Sunday, 7 February 2016

A Century of Style Exhibition at Kelvingrove

Back in Glasgow for the weekend, Sprogzilla and I decided at visit "A Century of Style - Costume and Colour 1800-1899" which is on at Kelvingrove Museum until the 14th Feb. All the clothes were chosen from the Museum's collection of European fashion with emphasis on clothing from Glasgow departments stores and some gorgeous Paris gowns


I had wanted to go to this as I had heard it was fantastic and wasn't disappointed. There was some stunning exhibits. Unfortunately both my DSLR and my phone really struggled to cope with the extremely low lighting so apologies in advance for the fuzzy photos. 



Anyway,  take your glasses off, screw up your eyes and join me in taking a blurry look at some of the fancy frocks.







All the exhibits were grouped by colour and  I have to say that some of the dresses looked really vibrant and fresh. Maybe if I stay in the dark I will look as good as them at 100+.




There was lots of interesting information about the dyes used and how the use of synthetic dyes allowed using previously expensive colours like purple and red to be available to the working classes.





I loved the attention to detail and tone-on-tone embellishments They weren't shy with a ruffle or two especially on the bridal wear.





Mentioning the Better Pictures Project after you have seen this sorry lot might seem a little silly but I had a go with Adobe Lightroom to try to redeem all the dark shots. Just worked out how to change the white balance on the last photo! Typical.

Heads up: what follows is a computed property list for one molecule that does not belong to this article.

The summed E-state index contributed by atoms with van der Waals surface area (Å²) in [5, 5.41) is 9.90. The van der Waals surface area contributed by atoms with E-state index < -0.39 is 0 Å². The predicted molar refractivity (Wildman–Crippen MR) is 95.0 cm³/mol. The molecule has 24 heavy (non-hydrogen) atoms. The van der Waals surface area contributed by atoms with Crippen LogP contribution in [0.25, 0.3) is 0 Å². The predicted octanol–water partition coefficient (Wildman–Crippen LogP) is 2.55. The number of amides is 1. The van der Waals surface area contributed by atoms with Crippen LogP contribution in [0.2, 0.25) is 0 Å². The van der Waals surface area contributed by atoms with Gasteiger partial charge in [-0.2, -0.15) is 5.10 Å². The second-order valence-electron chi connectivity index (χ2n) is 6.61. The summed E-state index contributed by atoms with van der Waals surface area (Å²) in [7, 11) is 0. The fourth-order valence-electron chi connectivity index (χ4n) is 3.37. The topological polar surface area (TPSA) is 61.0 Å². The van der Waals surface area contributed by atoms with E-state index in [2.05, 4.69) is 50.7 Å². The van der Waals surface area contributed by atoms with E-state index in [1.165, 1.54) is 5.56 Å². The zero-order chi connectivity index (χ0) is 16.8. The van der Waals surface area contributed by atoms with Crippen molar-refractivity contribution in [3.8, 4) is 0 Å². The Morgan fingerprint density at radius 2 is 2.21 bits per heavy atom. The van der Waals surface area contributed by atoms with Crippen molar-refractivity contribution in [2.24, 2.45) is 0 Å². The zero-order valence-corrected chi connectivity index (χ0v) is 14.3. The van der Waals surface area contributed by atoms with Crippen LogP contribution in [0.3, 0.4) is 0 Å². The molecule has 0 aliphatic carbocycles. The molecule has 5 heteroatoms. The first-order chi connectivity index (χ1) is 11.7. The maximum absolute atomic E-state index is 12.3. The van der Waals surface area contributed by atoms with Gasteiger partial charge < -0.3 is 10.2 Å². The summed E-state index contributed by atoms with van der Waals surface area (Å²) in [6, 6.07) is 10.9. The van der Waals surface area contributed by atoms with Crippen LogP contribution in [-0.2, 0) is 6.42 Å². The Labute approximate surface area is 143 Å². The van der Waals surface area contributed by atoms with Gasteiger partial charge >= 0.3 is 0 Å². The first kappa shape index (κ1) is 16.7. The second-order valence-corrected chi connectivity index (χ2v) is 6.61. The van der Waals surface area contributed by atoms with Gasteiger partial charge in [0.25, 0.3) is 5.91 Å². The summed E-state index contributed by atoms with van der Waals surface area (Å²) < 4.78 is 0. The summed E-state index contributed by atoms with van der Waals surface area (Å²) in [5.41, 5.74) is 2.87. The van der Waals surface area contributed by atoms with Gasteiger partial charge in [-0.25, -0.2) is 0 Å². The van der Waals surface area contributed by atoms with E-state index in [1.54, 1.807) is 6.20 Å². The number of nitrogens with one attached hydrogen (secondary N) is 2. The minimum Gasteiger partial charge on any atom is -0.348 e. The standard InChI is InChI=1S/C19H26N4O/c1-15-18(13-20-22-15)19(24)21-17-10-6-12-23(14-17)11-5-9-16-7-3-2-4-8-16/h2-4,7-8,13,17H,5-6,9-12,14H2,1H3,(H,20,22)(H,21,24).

Anyway after too many dodgy photos I am going out with The King who is alive and well and performing in Kelvingrove.


MOR has left the building.

Sending you lovely lot best wishes. 

K xx

24 comments:

  1. I enjoyed your photos, thank you very much. The bridal ensemble is stunning.

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    1. Hi Johanna, isn't it just? There were so many lovely gowns there, even the day dresses were lovely. Might have been a bit much to wear though with all the frou-frou. :) Xx

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  2. Wowser! Ooooh the pretties, the pretties... I'm of a mind to try something like the overlaid organza/voile/net poof on the upper sleeve. [Black lace on shot taffeta? Mmmmmm] The military jackets are lush, and I want military trim on my riding jacket, so, duly noted. LOVE the black and purple of course. THose ribbon rosettes on the shoes are a mathematical delight, but probably to exacting for my slapdash ways. THanks for this, a lovely feast for the eyes.